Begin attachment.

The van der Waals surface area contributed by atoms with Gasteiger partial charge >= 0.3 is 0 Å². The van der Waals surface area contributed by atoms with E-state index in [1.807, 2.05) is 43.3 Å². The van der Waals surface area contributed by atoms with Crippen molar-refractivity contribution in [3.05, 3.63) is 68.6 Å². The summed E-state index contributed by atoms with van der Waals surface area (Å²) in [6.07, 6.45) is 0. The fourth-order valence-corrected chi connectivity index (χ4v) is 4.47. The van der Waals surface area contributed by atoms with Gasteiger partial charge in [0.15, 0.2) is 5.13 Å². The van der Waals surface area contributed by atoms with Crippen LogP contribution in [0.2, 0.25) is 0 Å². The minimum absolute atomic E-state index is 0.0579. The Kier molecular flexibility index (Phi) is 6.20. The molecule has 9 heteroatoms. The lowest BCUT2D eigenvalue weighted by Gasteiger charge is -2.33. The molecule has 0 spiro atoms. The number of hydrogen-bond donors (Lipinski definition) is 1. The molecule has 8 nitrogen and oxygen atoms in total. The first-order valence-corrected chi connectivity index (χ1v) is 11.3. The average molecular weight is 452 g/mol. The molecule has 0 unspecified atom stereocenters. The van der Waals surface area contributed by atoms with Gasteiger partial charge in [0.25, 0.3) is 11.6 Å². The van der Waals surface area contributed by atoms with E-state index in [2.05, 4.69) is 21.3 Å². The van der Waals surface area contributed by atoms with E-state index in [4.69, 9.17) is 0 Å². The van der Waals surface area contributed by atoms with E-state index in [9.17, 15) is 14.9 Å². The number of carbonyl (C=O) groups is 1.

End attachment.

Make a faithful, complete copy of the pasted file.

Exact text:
The van der Waals surface area contributed by atoms with Gasteiger partial charge >= 0.3 is 0 Å². The van der Waals surface area contributed by atoms with E-state index in [1.807, 2.05) is 43.3 Å². The van der Waals surface area contributed by atoms with Crippen molar-refractivity contribution in [3.05, 3.63) is 68.6 Å². The summed E-state index contributed by atoms with van der Waals surface area (Å²) in [6.07, 6.45) is 0. The fourth-order valence-corrected chi connectivity index (χ4v) is 4.47. The van der Waals surface area contributed by atoms with Gasteiger partial charge in [0.15, 0.2) is 5.13 Å². The van der Waals surface area contributed by atoms with Crippen LogP contribution in [0.2, 0.25) is 0 Å². The minimum absolute atomic E-state index is 0.0579. The Kier molecular flexibility index (Phi) is 6.20. The molecule has 9 heteroatoms. The lowest BCUT2D eigenvalue weighted by Gasteiger charge is -2.33. The molecule has 0 spiro atoms. The number of hydrogen-bond donors (Lipinski definition) is 1. The molecule has 8 nitrogen and oxygen atoms in total. The first-order valence-corrected chi connectivity index (χ1v) is 11.3. The average molecular weight is 452 g/mol. The molecule has 0 unspecified atom stereocenters. The van der Waals surface area contributed by atoms with Gasteiger partial charge in [0.25, 0.3) is 11.6 Å². The van der Waals surface area contributed by atoms with E-state index in [2.05, 4.69) is 21.3 Å². The van der Waals surface area contributed by atoms with E-state index in [4.69, 9.17) is 0 Å². The van der Waals surface area contributed by atoms with E-state index in [9.17, 15) is 14.9 Å². The number of carbonyl (C=O) groups is 1.